Reference > Anatomy of the Human Body > Page 172
Henry Gray (1825–1861).  Anatomy of the Human Body.  1918.

Articulations.—The vomer articulates with six bones: two of the cranium, the sphenoid and ethmoid; and four of the face, the two maxillæ and the two palatine bones; it also articulates with the septal cartilage of the nose.
5b. 8. The Mandible (Lower Jaw)
(Inferior Maxillary Bone)

The mandible, the largest and strongest bone of the face, serves for the reception of the lower teeth. It consists of a curved, horizontal portion, the body, and two perpendicular portions, the rami, which unite with the ends of the body nearly at right angles.

The Body (corpus mandibulæ).—The body is curved somewhat like a horseshoe and has two surfaces and two borders.

Surfaces.—The external surface (Fig. 176) is marked in the median line by a faint ridge, indicating the symphysis or line of junction of the two pieces of which the bone is composed at an early period of life. This ridge divides below and encloses a triangular eminence, the mental protuberance, the base of which is depressed in the center but raised on either side to form the mental tubercle. On either side of the symphysis, just below the incisor teeth, is a depression, the incisive fossa, which gives origin to the Mentalis and a small portion of the Orbicularis oris. Below the second premolar tooth, on either side, midway between the upper and lower borders of the body, is the mental foramen, for the passage of the mental vessels and nerve. Running backward and upward from each mental tubercle is a faint ridge, the oblique line, which is continuous with the anterior border of the ramus; it affords attachment to the Quadratus labii inferioris and Triangularis; the Platysma is attached below it.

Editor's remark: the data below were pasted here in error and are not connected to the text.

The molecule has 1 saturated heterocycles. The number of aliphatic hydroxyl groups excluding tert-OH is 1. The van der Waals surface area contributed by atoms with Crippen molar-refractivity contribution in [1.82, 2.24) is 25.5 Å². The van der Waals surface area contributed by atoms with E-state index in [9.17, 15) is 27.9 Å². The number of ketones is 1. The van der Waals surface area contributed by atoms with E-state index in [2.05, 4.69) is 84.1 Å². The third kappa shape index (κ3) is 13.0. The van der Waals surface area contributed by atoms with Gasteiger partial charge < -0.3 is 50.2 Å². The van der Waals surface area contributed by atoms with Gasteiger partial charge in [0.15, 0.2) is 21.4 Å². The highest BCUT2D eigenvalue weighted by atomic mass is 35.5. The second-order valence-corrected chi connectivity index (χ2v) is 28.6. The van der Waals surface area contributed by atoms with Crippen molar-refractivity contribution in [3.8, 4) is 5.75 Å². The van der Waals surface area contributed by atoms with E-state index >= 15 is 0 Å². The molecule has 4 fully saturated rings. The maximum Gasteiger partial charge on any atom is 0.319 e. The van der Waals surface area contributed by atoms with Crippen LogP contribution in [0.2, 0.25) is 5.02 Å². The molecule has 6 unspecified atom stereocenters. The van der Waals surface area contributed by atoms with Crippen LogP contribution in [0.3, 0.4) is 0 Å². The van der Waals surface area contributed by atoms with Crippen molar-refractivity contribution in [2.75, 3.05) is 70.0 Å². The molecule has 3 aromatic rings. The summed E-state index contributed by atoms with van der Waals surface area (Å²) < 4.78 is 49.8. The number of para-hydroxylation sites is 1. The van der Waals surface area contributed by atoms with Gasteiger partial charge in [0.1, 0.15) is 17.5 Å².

FIG. 176– Mandible. Outer surface. Side view. (See enlarged image)

  The internal surface (Fig. 177) is concave from side to side. Near the lower part of the symphysis is a pair of laterally placed spines, termed the mental spines, which give origin to the Genioglossi. Immediately below these is a second pair of spines, or more frequently a median ridge or impression, for the origin of the Geniohyoidei. In some cases the mental spines are fused to form a single eminence, in others they are absent and their position is indicated merely by an irregularity of the surface. Above the mental spines a median foramen and furrow are sometimes seen; they mark the line of union of the halves of the bone. Below the mental


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